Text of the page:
President Jakaya Kikwete has appointed ten judges to specifically handle pending land cases in the High Court’s Land Division in a move aimed at reducing the backlog, now estimated to be 2,200.
Chief Justice Mohamed Othman Chande is optimistic that the cases will be reduced substantially by the appointed judges, who have been assigned to do the job in the next three months.
Kikwete named the ten judges as Francis Mutungi, John Mgeta, Patricia Fikirini, Sam Rumanyika, Salvatory Bongole, Gerald Ndika, Mathew Mwaimu, Jacobs Mwambegele, Joacquine De-Mello and Latifah Mansoor.
The president swore in the appointees yesterday at a function held at State House grounds in Dar es Salaam.
Chande said with only four judges, the High Court (Land Division) in Dar es Salaam was overwhelmed and the cases were piling up.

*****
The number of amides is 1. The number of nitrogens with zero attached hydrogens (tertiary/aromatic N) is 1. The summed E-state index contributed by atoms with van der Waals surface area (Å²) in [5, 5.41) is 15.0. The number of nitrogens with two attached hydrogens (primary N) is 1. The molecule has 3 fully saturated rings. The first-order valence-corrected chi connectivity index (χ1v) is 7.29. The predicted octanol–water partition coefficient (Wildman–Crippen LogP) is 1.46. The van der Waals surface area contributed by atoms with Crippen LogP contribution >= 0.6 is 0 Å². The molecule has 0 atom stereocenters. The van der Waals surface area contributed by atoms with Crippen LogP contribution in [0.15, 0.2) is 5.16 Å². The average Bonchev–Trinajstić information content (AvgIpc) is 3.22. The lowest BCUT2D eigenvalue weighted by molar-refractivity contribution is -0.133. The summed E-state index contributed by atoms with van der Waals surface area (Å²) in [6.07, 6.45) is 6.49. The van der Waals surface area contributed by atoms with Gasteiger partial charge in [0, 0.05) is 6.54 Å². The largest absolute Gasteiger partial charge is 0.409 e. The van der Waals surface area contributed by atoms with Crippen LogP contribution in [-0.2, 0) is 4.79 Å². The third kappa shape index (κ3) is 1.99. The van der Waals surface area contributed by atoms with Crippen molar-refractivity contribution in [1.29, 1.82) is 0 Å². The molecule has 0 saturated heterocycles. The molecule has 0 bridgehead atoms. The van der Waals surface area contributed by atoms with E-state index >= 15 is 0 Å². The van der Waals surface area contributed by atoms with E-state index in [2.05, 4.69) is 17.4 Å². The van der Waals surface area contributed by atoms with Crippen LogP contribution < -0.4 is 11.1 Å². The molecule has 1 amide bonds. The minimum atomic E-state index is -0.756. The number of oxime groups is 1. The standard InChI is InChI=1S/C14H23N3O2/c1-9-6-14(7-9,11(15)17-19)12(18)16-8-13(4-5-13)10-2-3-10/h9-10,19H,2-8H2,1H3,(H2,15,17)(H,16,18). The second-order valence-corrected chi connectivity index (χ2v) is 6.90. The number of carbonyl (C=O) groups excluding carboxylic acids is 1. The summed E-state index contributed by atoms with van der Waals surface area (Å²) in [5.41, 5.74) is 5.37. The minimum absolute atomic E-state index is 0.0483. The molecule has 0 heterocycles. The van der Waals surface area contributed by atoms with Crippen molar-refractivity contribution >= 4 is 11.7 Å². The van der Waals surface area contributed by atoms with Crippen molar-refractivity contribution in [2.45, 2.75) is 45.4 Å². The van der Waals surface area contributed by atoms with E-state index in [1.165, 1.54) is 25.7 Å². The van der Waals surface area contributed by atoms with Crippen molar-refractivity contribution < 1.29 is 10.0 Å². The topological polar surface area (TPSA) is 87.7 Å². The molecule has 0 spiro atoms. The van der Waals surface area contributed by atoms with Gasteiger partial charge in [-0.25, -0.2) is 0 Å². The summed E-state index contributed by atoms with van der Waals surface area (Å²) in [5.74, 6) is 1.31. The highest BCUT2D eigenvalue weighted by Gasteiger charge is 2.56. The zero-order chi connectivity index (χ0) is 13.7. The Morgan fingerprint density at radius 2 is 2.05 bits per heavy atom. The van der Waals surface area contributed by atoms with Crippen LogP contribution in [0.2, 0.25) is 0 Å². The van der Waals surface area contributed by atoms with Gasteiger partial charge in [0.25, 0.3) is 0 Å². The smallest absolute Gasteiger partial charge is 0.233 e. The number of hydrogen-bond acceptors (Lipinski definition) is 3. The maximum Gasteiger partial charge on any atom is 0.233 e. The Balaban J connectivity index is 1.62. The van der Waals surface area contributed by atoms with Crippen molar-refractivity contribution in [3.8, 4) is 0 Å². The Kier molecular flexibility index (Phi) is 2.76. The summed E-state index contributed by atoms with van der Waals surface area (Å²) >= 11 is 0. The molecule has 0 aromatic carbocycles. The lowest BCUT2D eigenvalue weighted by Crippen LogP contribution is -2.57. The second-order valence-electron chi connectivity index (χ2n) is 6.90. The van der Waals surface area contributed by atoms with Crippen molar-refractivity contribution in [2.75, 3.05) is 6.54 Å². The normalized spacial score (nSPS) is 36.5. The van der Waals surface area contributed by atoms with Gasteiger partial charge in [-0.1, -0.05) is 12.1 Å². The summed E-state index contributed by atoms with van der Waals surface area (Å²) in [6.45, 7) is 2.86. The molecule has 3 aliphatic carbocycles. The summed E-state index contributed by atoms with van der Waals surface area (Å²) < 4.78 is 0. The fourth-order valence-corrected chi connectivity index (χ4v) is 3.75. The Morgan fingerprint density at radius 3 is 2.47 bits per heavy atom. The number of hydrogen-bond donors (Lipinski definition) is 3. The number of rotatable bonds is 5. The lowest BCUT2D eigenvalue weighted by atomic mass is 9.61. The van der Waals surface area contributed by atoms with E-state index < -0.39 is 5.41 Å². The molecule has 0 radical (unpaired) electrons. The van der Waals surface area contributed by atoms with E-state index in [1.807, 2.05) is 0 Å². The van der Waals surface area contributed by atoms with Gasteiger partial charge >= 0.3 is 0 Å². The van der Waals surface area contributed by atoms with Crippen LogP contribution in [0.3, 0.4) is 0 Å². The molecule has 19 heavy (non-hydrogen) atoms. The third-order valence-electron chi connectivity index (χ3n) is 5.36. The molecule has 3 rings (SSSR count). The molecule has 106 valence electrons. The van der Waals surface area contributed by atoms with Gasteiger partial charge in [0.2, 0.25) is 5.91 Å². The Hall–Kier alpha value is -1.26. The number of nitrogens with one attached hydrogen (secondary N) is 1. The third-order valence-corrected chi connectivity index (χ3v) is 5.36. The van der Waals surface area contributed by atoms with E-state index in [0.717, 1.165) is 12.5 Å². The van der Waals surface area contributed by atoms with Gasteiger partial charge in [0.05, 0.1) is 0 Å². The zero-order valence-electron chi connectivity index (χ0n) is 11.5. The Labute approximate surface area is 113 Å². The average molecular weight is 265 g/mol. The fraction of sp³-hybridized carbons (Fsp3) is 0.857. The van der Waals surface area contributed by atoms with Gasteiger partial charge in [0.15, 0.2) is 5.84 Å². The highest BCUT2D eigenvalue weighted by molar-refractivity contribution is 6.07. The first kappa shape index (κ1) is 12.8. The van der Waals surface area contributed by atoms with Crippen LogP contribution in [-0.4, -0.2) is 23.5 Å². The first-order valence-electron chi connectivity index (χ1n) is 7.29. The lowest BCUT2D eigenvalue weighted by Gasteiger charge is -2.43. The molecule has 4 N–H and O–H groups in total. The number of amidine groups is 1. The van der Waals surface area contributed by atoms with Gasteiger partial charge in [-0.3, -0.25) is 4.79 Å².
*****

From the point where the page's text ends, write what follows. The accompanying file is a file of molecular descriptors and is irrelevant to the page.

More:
He said following the appointment and subsequent swearing in, the judges would be re-assigned to different parts of the country. “The judges will for the first three months deal with land disputes in order to reduce a number of pending cases,” he said.
Meanwhile, the CJ said plans were underway to install a new system that would enable Tanzanians access court information through mobile phones. He said the system would enable the general public to get basic information on case mentioning dates as well as time and names of presiding judges.
Chande said the system would first be applicable for cases filed at the High Court and the Court of Appeal before replicating it in lower courts.
Interviewed after taking oath of office, some of the assigned judges promised to work collaboratively to ensure equal justice to everyone.
Patricia Fikirini promised to speed up case hearings so that people would get justice. And Francis Mutungi, said he would make sure that “Tanzanians’ thirt for justice is quenched.